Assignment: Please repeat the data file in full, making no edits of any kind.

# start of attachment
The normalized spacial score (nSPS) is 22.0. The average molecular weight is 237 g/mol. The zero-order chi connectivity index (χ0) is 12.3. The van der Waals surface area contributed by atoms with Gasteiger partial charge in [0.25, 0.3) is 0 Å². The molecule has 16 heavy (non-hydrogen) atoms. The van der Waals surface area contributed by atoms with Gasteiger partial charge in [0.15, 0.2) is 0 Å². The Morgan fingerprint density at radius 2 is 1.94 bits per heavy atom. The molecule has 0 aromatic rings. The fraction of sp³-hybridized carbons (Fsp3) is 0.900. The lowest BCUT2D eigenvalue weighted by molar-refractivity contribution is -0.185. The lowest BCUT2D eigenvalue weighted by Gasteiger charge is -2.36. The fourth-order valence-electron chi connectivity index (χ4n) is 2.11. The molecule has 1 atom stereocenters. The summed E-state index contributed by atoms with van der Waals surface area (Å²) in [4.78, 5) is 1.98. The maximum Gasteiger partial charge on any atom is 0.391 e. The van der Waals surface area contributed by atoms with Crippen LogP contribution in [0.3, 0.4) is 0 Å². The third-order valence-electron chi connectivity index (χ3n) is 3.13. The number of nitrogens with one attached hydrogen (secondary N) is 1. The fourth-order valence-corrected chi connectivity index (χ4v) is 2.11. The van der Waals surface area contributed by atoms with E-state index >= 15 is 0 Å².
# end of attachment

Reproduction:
The normalized spacial score (nSPS) is 22.0. The average molecular weight is 237 g/mol. The zero-order chi connectivity index (χ0) is 12.3. The van der Waals surface area contributed by atoms with Gasteiger partial charge in [0.25, 0.3) is 0 Å². The molecule has 16 heavy (non-hydrogen) atoms. The van der Waals surface area contributed by atoms with Gasteiger partial charge in [0.15, 0.2) is 0 Å². The Morgan fingerprint density at radius 2 is 1.94 bits per heavy atom. The molecule has 0 aromatic rings. The fraction of sp³-hybridized carbons (Fsp3) is 0.900. The lowest BCUT2D eigenvalue weighted by molar-refractivity contribution is -0.185. The lowest BCUT2D eigenvalue weighted by Gasteiger charge is -2.36. The fourth-order valence-electron chi connectivity index (χ4n) is 2.11. The molecule has 1 atom stereocenters. The summed E-state index contributed by atoms with van der Waals surface area (Å²) in [4.78, 5) is 1.98. The maximum Gasteiger partial charge on any atom is 0.391 e. The van der Waals surface area contributed by atoms with Crippen LogP contribution in [0.3, 0.4) is 0 Å². The third-order valence-electron chi connectivity index (χ3n) is 3.13. The number of nitrogens with one attached hydrogen (secondary N) is 1. The fourth-order valence-corrected chi connectivity index (χ4v) is 2.11. The van der Waals surface area contributed by atoms with E-state index >= 15 is 0 Å².